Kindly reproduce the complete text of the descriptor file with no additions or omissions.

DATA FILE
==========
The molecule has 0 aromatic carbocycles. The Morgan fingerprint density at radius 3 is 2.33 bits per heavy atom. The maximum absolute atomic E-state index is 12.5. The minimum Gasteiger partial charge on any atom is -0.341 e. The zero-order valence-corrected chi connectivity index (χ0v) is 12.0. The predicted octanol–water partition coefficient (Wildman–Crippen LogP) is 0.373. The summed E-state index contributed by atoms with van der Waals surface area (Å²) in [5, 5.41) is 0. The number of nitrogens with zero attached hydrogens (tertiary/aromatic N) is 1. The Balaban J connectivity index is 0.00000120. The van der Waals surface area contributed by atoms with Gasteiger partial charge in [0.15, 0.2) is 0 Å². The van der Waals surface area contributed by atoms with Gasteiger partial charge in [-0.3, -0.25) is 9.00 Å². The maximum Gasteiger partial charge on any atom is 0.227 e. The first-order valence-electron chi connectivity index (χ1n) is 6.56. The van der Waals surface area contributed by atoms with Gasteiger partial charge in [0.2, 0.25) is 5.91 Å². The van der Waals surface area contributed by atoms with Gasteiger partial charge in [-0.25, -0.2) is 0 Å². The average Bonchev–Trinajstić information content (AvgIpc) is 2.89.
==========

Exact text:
The molecule has 0 aromatic carbocycles. The Morgan fingerprint density at radius 3 is 2.33 bits per heavy atom. The maximum absolute atomic E-state index is 12.5. The minimum Gasteiger partial charge on any atom is -0.341 e. The zero-order valence-corrected chi connectivity index (χ0v) is 12.0. The predicted octanol–water partition coefficient (Wildman–Crippen LogP) is 0.373. The summed E-state index contributed by atoms with van der Waals surface area (Å²) in [5, 5.41) is 0. The number of nitrogens with zero attached hydrogens (tertiary/aromatic N) is 1. The Balaban J connectivity index is 0.00000120. The van der Waals surface area contributed by atoms with Gasteiger partial charge in [0.15, 0.2) is 0 Å². The van der Waals surface area contributed by atoms with Gasteiger partial charge in [-0.3, -0.25) is 9.00 Å². The maximum Gasteiger partial charge on any atom is 0.227 e. The first-order valence-electron chi connectivity index (χ1n) is 6.56. The van der Waals surface area contributed by atoms with Gasteiger partial charge in [0.2, 0.25) is 5.91 Å². The van der Waals surface area contributed by atoms with Gasteiger partial charge in [-0.25, -0.2) is 0 Å². The average Bonchev–Trinajstić information content (AvgIpc) is 2.89.